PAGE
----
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Sautéed Tilapia with Cilantro Chimichurri for Two

Published January 2019

Why This Recipe Works

We quickly cooked mild-tasting tilapia in a nonstick skillet over high heat to maximize flavorful browning without overcooking and drying out the fillets. We found that this fish is firm and resilient enough to cook over aggressive heat without falling apart. Dividing each fillet into a thick and a thin portion and sautéing them separately allowed for more precise cooking and even browning. Finishing with a cilantro chimichurri sauce added flavor and richness to this lean fish.

Ingredients

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Fish

2 (5- to 6-ounce) skinless tilapia fillets
½ teaspoon kosher salt
1 tablespoon extra-virgin olive oil

Chimichurri

1 tablespoon hot water
1 tablespoon red wine vinegar
½ teaspoon dried oregano
¼ cup minced fresh parsley
2 tablespoons minced fresh cilantro
2 garlic cloves, minced
½ teaspoon kosher salt
teaspoon red pepper flakes
2 tablespoons extra-virgin olive oil
Nutritional Information

NUTRITIONAL INFORMATION

Per Serving (Serves 2)

  • Calories 339
  • Cholesterol 77 mg
  • Fat 23 g
  • Sodium 476 mg
  • Saturated 3 g
  • Carbs 1 g
  • Trans 0g
  • Dietary Fiber 0 g
  • Monounsaturated 15 g
  • Sugar 0 g
  • Polyunsaturated 2 g
  • Protein 31 g

The information shown is Edamam’s estimate based on available ingredients and preparation. It should not be considered a substitute for a professional nutritionist’s advice.

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Instructions

Serves 2

You can use fresh or frozen tilapia in this recipe (if frozen, thaw before cooking). There is no need to take the temperature of the thin halves of the fillets; they will be cooked through by the time they are golden brown. Briefly soaking the dried oregano in warm water and vinegar helps soften it and release its flavor.

Total Time: 35 minutes

1. For the fish: Place tilapia on cutting board and sprinkle both sides with salt. Let sit at room temperature for 15 minutes.

2. For the chimichurri: While tilapia rests, combine hot water, vinegar, and oregano in medium bowl; let stand for 5 minutes. Add parsley, cilantro, garlic, salt, and pepper flakes and stir to combine. Whisk in 2 tablespoons oil until incorporated; set aside.

3. Pat tilapia dry with paper towels. Using seam that runs down middle of fillet as guide, cut each fillet in half lengthwise to create 1 thick half and 1 thin half.

4. Heat 1 tablespoon oil in 12-inch nonstick skillet over high heat until just smoking. Add thick halves of fillets to skillet. Cook, tilting and gently shaking skillet occasionally to distribute oil, until undersides are golden brown, 2 to 3 minutes. Using thin spatula, flip fillets. Cook until second sides are golden brown and tilapia registers 130 to 135 degrees, 2 to 3 minutes. Transfer tilapia to serving platter.

5. Return skillet to high heat. When oil is just smoking, add thin halves of fillets and cook until undersides are golden brown, about 1 minute. Flip and cook until second sides are golden brown, about 1 minute. Transfer to serving platter. Top fillets with 2 tablespoons chimichurri and serve, passing remaining chimichurri separately.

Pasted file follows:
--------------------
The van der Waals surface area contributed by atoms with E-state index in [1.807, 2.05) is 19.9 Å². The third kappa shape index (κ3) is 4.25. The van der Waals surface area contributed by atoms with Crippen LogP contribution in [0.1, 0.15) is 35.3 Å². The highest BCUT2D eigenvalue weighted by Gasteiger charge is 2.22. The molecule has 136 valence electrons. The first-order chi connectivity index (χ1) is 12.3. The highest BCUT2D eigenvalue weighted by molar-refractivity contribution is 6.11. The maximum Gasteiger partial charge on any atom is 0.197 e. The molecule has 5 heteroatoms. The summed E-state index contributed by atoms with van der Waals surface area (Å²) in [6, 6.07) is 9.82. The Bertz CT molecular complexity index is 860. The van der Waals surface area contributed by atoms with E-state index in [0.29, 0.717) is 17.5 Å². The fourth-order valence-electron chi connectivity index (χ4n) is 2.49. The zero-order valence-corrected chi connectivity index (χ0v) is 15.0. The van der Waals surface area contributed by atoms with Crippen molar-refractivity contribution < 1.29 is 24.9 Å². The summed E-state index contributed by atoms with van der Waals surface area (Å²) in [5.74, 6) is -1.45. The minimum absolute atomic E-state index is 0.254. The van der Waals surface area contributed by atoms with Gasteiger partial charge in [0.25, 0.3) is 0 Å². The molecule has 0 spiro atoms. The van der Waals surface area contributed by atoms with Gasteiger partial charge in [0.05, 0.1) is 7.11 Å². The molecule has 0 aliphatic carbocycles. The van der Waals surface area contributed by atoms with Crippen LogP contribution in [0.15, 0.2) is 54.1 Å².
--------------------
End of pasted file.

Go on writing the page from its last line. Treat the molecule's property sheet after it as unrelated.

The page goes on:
Tilapia, Thick and Thin

Tilapia is a small fish, so a fillet comprises one whole side of its body. The belly portion of the fillet is thinner than the top portion, a disparity that leads to uneven cooking. Our solution: Using the seam running down the center of each fillet as a guide, cut the thin and thick portions apart and cook them separately.

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JC
JOHN C.
16 days

Absolutely the best chicken ever, even the breast meat was moist! It's the only way I'll cook a whole chicken again. Simple, easy, quick, no mess - perfect every time. I've used both stainless steel and cast iron pans. great and easy technique for “roasted” chicken. I will say there were no pan juices, just fat in the skillet. Will add to the recipe rotation. Good for family and company dinners too. I've done this using a rimmed sheet pan instead of a skillet and put veggies and potatoes around the chicken for a one-pan meal. Broccoli gets nicely browned and yummy!

Absolutely the best chicken ever, even the breast meat was moist! It's the only way I'll cook a whole chicken again. Simple, easy, quick, no mess - perfect every time. I've used both stainless steel and cast iron pans. great and easy technique for “roasted” chicken. I will say there were no pan juices, just fat in the skillet. Will add to the recipe rotation. Good for family and company dinners too.

MD
MILES D.
JOHN C.
9 days

Amazed this recipe works out as well as it does. Would not have thought that the amount of time under the broiler would have produced a very juicy and favorable chicken with a very crispy crust. Used my 12" Lodge Cast Iron skillet (which can withstand 1000 degree temps to respond to those who wondered if it would work) and it turned out great. A "make again" as my family rates things. This is a great recipe, and I will definitely make it again. My butcher gladly butterflied the chicken for me, therefore I found it to be a fast and easy prep. I used my cast iron skillet- marvellous!

CM
CHARLES M.
11 days

John, wasn't it just amazing chicken? So much better than your typical oven baked chicken and on par if not better than gas or even charcoal grilled. It gets that smokey charcoal tasted and overnight koshering definitely helps, something I do when time permits. First-time I've pierced a whole chicken minus the times I make jerk chicken on the grill. Yup, the cast iron was not an issue.